Anne McCaffrey, Elizabeth Ann Scarborough
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Book by Anne McCaffrey
pain and humiliation. “One way or another, dear ambassador, I will have yours for myself.” This had been too much for her lifemate, who, like other Linyaari present at the pond where she approached the general, was listening. “Leave her alone!” Virii demanded, stepping forward, only to be grabbed by two more of the soldiers. He had spoken in Linyaari, of course, but his meaning was taken by Ikwaskwan, who wagged a scolding finger at him. “I’ll have yours, too, stud. I wonder—are they a pair?
the Manjari empire, but Count Edacki, as the girl’s appointed guardian, had pleaded that the girl was not a criminal and should be left with certain holdings among the Baron’s legitimate enterprises, enough to constitute a solid trust fund for her upkeep, education, and a hefty income for the remainder of her life. Count Edacki secretly suspected the girl also knew of certain secret holdings the government had not yet located. Large holdings, he believed. It was such a difficult job to gain the
Reamer climbed back on it and proceeded to put as much distance as possible between himself and the pile of junk with the squashed androids at the bottom. Reamer was thinking hard as he bombed through the back streets, trying not to make a clear path to the nano-market and his kids. Despite his customarily mellow attitude, education from the school of hard knocks had taught him a healthy amount of street-smart paranoia. Damn the red hair anyway. Between that and his height, he sort of stood out,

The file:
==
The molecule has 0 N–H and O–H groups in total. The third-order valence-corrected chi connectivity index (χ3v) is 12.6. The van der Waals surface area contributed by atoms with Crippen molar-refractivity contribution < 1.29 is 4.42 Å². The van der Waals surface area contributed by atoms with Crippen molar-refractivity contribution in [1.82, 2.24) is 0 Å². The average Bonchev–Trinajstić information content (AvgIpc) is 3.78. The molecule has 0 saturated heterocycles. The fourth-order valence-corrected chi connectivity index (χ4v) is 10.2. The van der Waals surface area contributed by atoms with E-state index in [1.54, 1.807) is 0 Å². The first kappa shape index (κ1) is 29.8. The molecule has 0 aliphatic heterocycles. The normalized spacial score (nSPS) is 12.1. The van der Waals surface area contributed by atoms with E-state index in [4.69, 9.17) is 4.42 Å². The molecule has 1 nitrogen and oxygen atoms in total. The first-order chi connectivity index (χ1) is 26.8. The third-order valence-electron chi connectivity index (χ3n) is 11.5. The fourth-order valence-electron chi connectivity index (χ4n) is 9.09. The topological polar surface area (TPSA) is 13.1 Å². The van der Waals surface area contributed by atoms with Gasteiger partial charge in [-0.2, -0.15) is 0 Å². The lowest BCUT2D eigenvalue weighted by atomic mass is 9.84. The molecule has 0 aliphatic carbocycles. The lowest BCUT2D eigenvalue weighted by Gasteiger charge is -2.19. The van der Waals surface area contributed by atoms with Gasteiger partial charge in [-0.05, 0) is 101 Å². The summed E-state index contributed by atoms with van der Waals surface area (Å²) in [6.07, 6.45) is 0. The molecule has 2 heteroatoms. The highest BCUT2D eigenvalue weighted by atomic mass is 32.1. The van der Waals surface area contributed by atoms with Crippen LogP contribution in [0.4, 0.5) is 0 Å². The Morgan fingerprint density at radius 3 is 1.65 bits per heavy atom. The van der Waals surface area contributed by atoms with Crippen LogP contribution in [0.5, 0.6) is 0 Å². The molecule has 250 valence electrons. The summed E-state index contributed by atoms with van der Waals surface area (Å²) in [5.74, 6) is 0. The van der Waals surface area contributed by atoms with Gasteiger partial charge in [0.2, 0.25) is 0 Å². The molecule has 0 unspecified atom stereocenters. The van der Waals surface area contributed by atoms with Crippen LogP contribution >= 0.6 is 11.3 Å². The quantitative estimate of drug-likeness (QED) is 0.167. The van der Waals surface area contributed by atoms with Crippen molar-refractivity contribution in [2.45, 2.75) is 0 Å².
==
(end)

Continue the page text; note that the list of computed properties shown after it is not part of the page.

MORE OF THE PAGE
according to historical date, in inverse order. We keep very strict records. No one must be offended.” “Of course not,” she said. “I’m afraid I don’t yet have enough of a grasp on how your—our—society works to understand the importance of the order you mention, but I’m sure it’s very fair.” “Actually,” Naarye said with a twinkle, “it’s entirely arbitrary and meant to sound as complicated as possible so that if anyone takes offense because their pennant has not yet been represented, we can make
like.” “Into space—with you? Aren’t you coming back, Khornya?” “I’m not sure,” she said. “But my adopted uncle is out there in trouble.” “So is your aunt, don’t forget, child,” Grandam said, taking Maati by the shoulders. The girl was only partially mollified and later, as Acorna, Aari, and Becker watched the ground from the comscreen, they saw her looking after them as the ship lifted off. Twenty-one The Shahrazad was still transmitting her distress signal when she was boarded.